Moving into a new home can be one of life’s great joys, but it can also be a time of uncertainty, especially when it comes to decorating. How do you make your space look its best while reflecting your sense of style? Do it well and you’ll end up with a comfortable, happy home. Do it poorly and you’ll end up with a hodge-podge of furniture, fabrics, and paint colors that never congeal into a pleasing whole. With a little planning and following the same steps used by professional interior designers, you’ll have a much greater chance of success.
Don’t Start in the Furniture Store
Many have heard the advice to avoid grocery shopping when you’re hungry because it leads to poor choices. The same holds for furniture stores – don’t go shopping in a panic, just because you have an empty home. Yes, you need a sofa. But if you pick the pink-striped sectional just because you like it in the store, without taking measurements or thinking about the rest of the room, you’re stuck with it. The rest of the room will have to be built around that sofa, and if it’s too large for the space it will look forever awkward.
Start in the room you’re looking to furnish, armed with a measuring tape and a notepad.
Know Your Measurements
Matching the scale of furniture to the scale of a room is critical. A deep sectional sofa can easily overpower a small room and svelte chairs can get lost in a wide-open loft. Before you start designing, measure the length and width of each room you intend to decorate, along with the ceiling height and elements that could get in the way – stairs, columns, radiators, and other obstructions. You can easily contract companies like Design Everest | San Jose. It’s also a good idea to measure window openings, along with the wall space below, above, and to the sides of each one, to get ready for window coverings.
“The first mistake most people make is that they buy things that are the wrong size – sofas that don’t fit in the room, sofas that don’t fit through doorways, tables that are too small, desks that are too big, nightstands that hang into the doorway,” said David Kleinberg, founder of the New York interior design firm David Kleinberg Design Associates. Carefully measuring your space can help avoid such problems.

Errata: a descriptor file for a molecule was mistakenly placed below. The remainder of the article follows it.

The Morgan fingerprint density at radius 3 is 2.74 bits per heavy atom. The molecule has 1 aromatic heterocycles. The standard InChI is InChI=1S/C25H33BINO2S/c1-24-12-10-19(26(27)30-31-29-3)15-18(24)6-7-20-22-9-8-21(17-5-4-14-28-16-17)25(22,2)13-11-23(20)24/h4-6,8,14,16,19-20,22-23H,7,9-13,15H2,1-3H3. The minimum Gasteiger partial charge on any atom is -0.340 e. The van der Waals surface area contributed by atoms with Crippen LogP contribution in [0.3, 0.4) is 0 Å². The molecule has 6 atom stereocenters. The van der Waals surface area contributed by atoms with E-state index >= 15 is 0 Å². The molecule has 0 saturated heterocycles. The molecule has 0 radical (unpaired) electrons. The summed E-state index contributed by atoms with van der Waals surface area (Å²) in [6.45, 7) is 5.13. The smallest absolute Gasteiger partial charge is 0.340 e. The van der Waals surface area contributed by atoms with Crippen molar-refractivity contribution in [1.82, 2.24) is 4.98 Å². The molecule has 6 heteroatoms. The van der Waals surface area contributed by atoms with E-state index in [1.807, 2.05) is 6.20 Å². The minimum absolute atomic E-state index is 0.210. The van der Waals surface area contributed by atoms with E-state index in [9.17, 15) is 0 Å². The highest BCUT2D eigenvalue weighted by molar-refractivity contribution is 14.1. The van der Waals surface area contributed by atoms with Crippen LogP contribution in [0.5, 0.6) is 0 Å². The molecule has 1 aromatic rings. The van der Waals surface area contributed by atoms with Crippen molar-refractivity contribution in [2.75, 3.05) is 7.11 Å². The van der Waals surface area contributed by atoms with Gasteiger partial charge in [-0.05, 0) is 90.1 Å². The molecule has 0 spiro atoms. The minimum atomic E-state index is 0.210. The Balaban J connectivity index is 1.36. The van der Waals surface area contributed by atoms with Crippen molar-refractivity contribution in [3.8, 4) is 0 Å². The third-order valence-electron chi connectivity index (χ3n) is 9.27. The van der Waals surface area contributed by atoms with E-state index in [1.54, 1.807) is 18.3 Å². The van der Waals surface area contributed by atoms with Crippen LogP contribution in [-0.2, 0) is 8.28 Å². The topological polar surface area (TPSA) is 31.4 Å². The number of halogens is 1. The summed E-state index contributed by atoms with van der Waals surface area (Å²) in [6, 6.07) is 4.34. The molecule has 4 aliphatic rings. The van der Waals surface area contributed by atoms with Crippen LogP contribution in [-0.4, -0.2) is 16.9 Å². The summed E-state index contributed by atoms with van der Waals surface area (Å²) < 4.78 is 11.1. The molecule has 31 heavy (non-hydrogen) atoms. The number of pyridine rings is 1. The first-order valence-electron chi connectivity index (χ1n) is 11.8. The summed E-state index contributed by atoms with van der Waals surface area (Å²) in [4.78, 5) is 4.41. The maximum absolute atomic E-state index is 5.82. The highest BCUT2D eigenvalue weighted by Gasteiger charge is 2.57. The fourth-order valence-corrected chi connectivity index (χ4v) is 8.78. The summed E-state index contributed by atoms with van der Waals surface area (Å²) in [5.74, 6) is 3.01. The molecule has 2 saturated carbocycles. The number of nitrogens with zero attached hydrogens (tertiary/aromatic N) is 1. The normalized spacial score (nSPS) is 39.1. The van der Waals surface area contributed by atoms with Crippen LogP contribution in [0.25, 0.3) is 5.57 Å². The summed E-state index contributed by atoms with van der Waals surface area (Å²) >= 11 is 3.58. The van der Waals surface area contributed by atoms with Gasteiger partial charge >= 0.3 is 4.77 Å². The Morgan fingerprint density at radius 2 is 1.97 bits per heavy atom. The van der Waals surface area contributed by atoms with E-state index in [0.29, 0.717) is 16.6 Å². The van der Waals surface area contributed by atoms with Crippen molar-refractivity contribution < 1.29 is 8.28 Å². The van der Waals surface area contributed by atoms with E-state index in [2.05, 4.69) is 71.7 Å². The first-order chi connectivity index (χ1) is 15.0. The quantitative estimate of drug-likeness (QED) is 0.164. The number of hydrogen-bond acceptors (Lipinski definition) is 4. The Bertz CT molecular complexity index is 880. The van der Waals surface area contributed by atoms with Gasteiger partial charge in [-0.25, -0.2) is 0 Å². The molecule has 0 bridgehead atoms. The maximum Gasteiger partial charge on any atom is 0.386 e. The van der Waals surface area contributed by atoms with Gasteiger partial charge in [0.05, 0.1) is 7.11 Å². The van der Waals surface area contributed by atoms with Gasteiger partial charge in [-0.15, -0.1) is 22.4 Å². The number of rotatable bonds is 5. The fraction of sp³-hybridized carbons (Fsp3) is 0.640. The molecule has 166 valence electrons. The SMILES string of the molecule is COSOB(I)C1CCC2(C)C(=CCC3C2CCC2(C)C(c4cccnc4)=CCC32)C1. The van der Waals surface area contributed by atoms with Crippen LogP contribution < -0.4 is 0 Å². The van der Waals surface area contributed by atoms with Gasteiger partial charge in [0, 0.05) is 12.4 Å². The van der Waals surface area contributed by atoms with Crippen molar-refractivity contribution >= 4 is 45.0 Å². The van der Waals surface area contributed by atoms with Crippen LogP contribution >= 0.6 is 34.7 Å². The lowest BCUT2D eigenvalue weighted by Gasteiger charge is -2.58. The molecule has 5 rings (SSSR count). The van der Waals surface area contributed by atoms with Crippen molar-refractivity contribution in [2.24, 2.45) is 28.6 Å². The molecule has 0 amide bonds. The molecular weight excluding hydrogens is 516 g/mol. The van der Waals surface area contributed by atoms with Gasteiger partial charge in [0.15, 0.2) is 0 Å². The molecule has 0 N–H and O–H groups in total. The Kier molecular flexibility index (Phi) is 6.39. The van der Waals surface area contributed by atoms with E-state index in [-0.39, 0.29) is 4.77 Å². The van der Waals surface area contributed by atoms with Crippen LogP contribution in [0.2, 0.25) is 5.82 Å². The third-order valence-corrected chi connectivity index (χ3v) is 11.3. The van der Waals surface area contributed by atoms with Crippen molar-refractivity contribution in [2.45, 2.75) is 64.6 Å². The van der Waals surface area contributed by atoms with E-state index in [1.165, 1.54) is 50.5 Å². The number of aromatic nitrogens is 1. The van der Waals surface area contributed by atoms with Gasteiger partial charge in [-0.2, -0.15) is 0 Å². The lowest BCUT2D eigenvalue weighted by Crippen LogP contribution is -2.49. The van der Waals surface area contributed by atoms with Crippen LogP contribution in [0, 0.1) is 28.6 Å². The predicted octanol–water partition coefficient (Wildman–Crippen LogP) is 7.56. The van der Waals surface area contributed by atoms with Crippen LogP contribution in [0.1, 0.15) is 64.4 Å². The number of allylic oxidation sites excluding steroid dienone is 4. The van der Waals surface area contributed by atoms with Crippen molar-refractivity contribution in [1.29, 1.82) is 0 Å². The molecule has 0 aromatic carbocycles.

Decide How You Want to Live
This is the tricky part, and there are no right or wrong answers. Rooms can be traditional or modern, formal or relaxed, and visually warm or cool. “To the best of your ability, you have to try to discern how you would like to live in a given space,” said Ms. Hampton. “What will you be doing? How many people live there? Are there children? What are your ambitions for how you would like to live?”
The decoration of a home for someone who regularly hosts large dinner parties, for instance, should be different from home for someone who eats out at restaurants every night. The person who plans to host lavish fundraisers should have a different living room than the person who dreams only of crashing in front of the TV.
Develop a Budget
There’s no getting around the math: If you splurge on an unexpectedly expensive chair, you’ll have less money available for the rest of the home. “You want to make sure you’re being strategic about how you spend your money,” said Mr. Ford. “A budget gives you a roadmap for how to divide the costs of things between rooms.” You can still make an exception if you find a one-of-a-kind dining table, he noted, but to pay for it you have been thinking about where else you can cut back.